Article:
Today I am super excited and by excited I mean, I am jumping up and down screaming like a crazy fan girl kinda excited to have the wonderful and amazing author of one of my favourite book series on my tiny blog today!!!!! So I shall let you read the guest post provided by Evie Hunter while I go scream some more ;)
HOW TO WRITE WITH SOMEONE ELSE.
Evie Hunter is actually two writers, Caroline McCall and Eileen Gormley.
EILEEN: One question we are always being asked is, “How do the two of you write together?” and we joke that we just try not to kill each other. The truth is that it does take a lot of organization and planning.
CAROLINE: Shhhh, don’t mention the killing bit.
EILEEN: We write split point of view. Caroline usually writes the girl parts and I write the boy parts. This means that each of us can get to know our own characters in depth but are sometimes surprised by what we discover about the other one as we write.
CAROLINE: I love doing the visual stuff at the beginning. I’m a big Pinterest fan and spend hours hunting for the hottest hero, the perfect house and the sexiest outfits for the heroine to wear. Having the same picture in both our heads helps to cut down on continuity issues while we’re working.
EILEEN: From a writing point of view, split POV means each character has a strong voice and personality, with their own particular mannerisms, curses, speech patterns and annoying habits.
CAROLINE: We like our characters to drive each other nuts, just like they would do in real life. It makes for great arguments and lots of sparkage between them.
EILEEN: When we are writing, I do the day shift, writing in between school runs, breastfeeding group and Homestart. In fact, I often write in McDonalds, just so that the disorganized mess in the house does not distract me when I’m in the middle of writing a difficult scene.
Yes, McDonalds is noisy, with kids running around and making a racket, but they are not my kids and I don’t have to do anything about the noise except ignore it. So I tune out and immerse myself in the world of Niall and Sinead and their passion.
As soon as I finish writing, I email it to Caroline.
CAROLINE: I work the night shift. By the time I get out of the office and onto the train, I’m already thinking about what I’m going to work on that evening. If it’s a physical scene, I take it out on the vegetables. My husband wisely stays out of my way until the food is on the table.
After dinner, I check my emails and see what Eileen has been up to during the day. We call our work in progress ‘The lump.’ For practical reasons, we smooth each other’s work as we go. If there is a line of dialogue that my character would not say, I change it and Eileen does the same with my scenes. If we have serious differences of opinion as to how we think a scene should go, we comment using tracker.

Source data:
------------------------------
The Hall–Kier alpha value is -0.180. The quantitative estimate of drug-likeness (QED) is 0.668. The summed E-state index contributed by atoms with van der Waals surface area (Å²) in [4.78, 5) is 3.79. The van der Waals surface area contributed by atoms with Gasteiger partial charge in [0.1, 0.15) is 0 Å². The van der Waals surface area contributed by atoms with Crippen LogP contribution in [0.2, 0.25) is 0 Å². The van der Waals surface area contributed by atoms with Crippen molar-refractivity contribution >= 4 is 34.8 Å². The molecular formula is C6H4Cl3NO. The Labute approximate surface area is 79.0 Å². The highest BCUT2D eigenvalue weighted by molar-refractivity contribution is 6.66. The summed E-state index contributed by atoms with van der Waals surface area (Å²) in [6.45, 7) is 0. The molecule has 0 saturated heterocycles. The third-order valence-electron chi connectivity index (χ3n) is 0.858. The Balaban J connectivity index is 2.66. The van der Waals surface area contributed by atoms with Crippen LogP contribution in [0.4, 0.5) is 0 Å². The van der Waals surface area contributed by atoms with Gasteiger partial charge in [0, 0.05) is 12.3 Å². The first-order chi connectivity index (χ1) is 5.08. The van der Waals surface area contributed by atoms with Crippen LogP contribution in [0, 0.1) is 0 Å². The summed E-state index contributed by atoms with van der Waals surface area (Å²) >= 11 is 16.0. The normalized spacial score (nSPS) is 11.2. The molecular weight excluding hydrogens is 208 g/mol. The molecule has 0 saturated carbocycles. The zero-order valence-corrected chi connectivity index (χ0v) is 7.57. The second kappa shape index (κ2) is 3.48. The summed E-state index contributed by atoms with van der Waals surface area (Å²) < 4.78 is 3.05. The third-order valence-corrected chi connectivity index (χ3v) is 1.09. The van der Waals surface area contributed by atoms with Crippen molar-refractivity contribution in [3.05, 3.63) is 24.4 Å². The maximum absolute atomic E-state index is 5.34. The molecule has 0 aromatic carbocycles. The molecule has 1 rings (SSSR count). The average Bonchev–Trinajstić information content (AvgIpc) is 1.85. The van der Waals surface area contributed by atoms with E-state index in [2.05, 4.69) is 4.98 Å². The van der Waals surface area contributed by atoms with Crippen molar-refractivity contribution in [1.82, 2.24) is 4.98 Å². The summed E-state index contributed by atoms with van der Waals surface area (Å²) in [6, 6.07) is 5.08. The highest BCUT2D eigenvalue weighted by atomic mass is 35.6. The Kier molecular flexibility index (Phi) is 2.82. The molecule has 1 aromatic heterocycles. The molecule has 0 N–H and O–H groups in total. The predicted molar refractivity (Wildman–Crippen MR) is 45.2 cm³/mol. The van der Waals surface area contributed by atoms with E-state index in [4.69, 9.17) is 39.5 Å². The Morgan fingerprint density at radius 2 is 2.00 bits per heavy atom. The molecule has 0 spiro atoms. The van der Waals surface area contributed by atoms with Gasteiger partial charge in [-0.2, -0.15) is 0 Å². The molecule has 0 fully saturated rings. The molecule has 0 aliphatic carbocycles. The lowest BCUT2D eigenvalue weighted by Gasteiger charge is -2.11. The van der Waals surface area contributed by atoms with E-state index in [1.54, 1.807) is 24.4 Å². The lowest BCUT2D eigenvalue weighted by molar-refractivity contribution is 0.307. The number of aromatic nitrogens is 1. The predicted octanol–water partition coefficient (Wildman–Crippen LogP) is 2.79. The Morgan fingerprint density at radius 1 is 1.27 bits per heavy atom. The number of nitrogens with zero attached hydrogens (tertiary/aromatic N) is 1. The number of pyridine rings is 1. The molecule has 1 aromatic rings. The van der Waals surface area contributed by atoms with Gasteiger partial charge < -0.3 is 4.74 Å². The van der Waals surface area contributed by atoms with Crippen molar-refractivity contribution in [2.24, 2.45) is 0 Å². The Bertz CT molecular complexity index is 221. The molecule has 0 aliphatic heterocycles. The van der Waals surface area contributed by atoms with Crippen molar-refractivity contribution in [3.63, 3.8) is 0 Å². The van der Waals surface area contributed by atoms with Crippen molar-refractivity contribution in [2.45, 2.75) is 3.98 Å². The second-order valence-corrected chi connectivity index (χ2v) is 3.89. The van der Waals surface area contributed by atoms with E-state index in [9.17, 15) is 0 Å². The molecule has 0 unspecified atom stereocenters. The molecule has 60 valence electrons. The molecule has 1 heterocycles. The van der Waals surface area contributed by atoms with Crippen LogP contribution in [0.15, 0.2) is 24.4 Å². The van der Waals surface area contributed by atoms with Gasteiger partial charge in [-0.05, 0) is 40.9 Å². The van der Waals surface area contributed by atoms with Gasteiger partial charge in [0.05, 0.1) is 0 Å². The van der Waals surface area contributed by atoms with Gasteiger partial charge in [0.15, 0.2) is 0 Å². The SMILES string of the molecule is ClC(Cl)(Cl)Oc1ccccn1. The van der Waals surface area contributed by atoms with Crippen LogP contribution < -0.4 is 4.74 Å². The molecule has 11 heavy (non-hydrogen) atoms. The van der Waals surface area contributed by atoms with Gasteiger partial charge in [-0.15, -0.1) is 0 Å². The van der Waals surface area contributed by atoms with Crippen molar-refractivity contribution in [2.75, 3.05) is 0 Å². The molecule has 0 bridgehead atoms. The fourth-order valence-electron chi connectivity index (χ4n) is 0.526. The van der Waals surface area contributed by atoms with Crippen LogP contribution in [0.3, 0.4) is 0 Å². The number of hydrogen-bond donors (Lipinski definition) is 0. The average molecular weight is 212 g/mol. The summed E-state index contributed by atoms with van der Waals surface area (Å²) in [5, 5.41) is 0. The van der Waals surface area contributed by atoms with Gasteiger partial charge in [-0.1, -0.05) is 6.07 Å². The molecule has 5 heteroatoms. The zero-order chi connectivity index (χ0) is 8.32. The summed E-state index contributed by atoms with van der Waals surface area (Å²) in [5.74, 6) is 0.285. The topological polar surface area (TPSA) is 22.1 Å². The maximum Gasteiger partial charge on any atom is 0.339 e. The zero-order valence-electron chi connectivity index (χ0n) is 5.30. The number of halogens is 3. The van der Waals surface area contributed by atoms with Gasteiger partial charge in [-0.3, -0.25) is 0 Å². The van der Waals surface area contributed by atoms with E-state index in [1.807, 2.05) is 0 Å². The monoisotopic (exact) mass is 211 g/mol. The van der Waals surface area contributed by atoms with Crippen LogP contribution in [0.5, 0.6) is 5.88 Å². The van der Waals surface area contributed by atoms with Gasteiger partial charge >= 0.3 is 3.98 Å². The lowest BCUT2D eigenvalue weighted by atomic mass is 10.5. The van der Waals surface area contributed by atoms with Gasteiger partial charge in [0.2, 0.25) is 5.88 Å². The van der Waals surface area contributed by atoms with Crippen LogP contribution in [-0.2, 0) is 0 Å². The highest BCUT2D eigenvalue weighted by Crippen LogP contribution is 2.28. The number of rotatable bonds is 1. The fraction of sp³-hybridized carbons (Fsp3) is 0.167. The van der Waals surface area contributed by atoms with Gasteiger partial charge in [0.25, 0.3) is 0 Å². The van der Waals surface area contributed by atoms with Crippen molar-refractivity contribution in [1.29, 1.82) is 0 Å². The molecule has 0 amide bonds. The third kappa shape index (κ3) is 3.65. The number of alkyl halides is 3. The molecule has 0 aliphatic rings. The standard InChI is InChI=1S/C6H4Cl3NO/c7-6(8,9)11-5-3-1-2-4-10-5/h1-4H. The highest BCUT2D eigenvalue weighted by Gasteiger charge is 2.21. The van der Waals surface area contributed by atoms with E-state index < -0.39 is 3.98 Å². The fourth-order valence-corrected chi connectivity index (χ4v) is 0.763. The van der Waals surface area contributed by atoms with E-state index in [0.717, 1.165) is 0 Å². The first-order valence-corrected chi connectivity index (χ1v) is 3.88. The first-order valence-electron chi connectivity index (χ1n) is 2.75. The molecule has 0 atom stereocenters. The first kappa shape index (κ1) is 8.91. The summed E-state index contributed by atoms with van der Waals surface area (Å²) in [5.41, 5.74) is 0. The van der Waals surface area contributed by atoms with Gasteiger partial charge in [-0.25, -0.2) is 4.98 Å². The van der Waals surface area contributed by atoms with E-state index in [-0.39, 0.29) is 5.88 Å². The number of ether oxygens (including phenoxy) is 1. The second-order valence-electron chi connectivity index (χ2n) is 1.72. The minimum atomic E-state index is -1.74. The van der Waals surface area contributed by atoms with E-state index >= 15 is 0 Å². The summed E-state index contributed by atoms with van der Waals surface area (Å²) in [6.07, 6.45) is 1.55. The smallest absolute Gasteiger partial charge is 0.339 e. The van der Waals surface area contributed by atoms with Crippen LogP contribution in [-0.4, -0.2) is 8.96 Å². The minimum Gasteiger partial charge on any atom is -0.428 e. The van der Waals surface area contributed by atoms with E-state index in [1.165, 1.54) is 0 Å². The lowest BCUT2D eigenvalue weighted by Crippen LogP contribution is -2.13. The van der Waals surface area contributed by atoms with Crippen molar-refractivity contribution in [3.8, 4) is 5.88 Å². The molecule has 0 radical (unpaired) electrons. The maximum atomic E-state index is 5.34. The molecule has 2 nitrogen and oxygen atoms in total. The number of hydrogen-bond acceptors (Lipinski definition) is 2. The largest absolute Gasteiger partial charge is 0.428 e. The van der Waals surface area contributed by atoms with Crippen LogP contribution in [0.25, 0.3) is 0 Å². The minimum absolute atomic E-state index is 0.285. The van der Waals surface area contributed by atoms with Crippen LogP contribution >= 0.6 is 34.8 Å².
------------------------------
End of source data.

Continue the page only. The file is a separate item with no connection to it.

I write on from where Eileen has left off and email it back to her before bedtime. On Saturdays, I often write in bed with the cat.
EILEEN: Every evening we chat on yahoo, discussing what we have written and what we are planning for the next bit. Sometimes there are squawks of protest. “What did you just do to Sinead? You can’t do that. It’s inhuman.”
We also make suggestions about how to throw more horrors at our poor characters.
CAROLINE: Eileen is often very, very mean to my character, which is why hers tend to end up getting injured at some point in the book (laughs evilly).
EILEEN: We are now working on our fourth novel for Penguin, and every single one of them has had an insane deadline. We don’t have time for writer’s block or lengthy rewrites, so we plot out the story in as much detail as possible before we start.
CAROLINE: This usually involves a biro, a napkin and pots of coffee. Eileen has a serious caffeine addiction.
EILEEN: A novel will start with a vague idea: “I’d love to write about someone stuffy who is a burlesque dancer at night,” and we brainstorm it and fine tune it until it turns into a tightly-plotted story of danger, romance, fabulous jewels and family secrets.
CAROLINE: We take our research very seriously. For The Pleasures of Autumn, I insisted that we both went to burlesque classes. That was a real eye opener and it did give us a peek into the world of costumes, fans and boas.
EILEEN: Once we have our plot and start writing, we edit as we go. When I sent my scene to Caroline, she goes over it, checking for emotional development and making sure I didn’t make her heroine do anything out of character. When I get her scene, I read it for logic (If she’s wearing a seatbelt, can she physically reach into the passenger footwell with her right hand?) and structure, and I fix the punctuation as I go.
CAROLINE: She hates my commas and I don’t drive.
EILEEN: Writing sex scenes are always fun. We try to out-filthy each other, and get ever so slightly competitive about who is more kinky.
CAROLINE: I am more kinky! Do you want to take this outside….
EILEEN: However, according to my long-suffering husband, the most important point when you are doing a co-write is to make sure that all the sharp implements are kept locked up.
CAROLINE: Yep, child-locks on the cutlery drawer, an essential part of the co-writer’s took kit.
Buy The Pleasures Series on Amazon UK:
#1.5. A Touch of Winter
#2.5. A Touch of Summer
#3.5. A Touch of Autumn